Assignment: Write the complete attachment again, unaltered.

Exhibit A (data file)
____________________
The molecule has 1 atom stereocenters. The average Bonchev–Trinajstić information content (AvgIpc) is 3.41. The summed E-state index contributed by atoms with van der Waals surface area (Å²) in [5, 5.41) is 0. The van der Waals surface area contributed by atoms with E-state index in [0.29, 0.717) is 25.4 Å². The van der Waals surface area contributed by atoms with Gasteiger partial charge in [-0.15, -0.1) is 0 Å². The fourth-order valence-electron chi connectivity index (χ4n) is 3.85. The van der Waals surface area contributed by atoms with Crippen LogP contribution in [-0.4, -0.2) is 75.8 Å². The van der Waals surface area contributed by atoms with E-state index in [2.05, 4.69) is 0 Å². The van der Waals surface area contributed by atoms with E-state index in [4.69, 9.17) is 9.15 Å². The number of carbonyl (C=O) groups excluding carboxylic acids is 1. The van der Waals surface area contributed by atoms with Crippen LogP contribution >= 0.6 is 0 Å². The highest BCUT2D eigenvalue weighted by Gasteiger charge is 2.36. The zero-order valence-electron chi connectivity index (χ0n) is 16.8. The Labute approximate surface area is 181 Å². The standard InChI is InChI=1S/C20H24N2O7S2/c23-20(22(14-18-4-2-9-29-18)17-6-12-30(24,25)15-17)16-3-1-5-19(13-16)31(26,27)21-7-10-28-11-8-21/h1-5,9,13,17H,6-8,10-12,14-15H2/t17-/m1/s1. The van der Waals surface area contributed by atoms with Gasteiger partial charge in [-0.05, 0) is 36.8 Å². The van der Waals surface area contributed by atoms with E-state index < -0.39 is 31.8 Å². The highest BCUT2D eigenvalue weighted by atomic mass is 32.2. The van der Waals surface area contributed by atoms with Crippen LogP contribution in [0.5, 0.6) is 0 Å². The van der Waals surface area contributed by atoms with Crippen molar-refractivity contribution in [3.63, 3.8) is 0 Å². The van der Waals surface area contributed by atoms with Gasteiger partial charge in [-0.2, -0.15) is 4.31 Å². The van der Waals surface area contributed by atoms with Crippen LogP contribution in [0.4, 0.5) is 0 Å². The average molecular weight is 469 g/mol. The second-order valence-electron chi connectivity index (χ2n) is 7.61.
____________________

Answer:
The molecule has 1 atom stereocenters. The average Bonchev–Trinajstić information content (AvgIpc) is 3.41. The summed E-state index contributed by atoms with van der Waals surface area (Å²) in [5, 5.41) is 0. The van der Waals surface area contributed by atoms with E-state index in [0.29, 0.717) is 25.4 Å². The van der Waals surface area contributed by atoms with Gasteiger partial charge in [-0.15, -0.1) is 0 Å². The fourth-order valence-electron chi connectivity index (χ4n) is 3.85. The van der Waals surface area contributed by atoms with Crippen LogP contribution in [-0.4, -0.2) is 75.8 Å². The van der Waals surface area contributed by atoms with E-state index in [2.05, 4.69) is 0 Å². The van der Waals surface area contributed by atoms with E-state index in [4.69, 9.17) is 9.15 Å². The number of carbonyl (C=O) groups excluding carboxylic acids is 1. The van der Waals surface area contributed by atoms with Crippen LogP contribution >= 0.6 is 0 Å². The highest BCUT2D eigenvalue weighted by Gasteiger charge is 2.36. The zero-order valence-electron chi connectivity index (χ0n) is 16.8. The Labute approximate surface area is 181 Å². The standard InChI is InChI=1S/C20H24N2O7S2/c23-20(22(14-18-4-2-9-29-18)17-6-12-30(24,25)15-17)16-3-1-5-19(13-16)31(26,27)21-7-10-28-11-8-21/h1-5,9,13,17H,6-8,10-12,14-15H2/t17-/m1/s1. The van der Waals surface area contributed by atoms with Gasteiger partial charge in [-0.05, 0) is 36.8 Å². The van der Waals surface area contributed by atoms with E-state index < -0.39 is 31.8 Å². The highest BCUT2D eigenvalue weighted by atomic mass is 32.2. The van der Waals surface area contributed by atoms with Crippen LogP contribution in [0.5, 0.6) is 0 Å². The van der Waals surface area contributed by atoms with Crippen molar-refractivity contribution in [3.63, 3.8) is 0 Å². The van der Waals surface area contributed by atoms with Gasteiger partial charge in [-0.2, -0.15) is 4.31 Å². The van der Waals surface area contributed by atoms with Crippen LogP contribution in [0.4, 0.5) is 0 Å². The average molecular weight is 469 g/mol. The second-order valence-electron chi connectivity index (χ2n) is 7.61.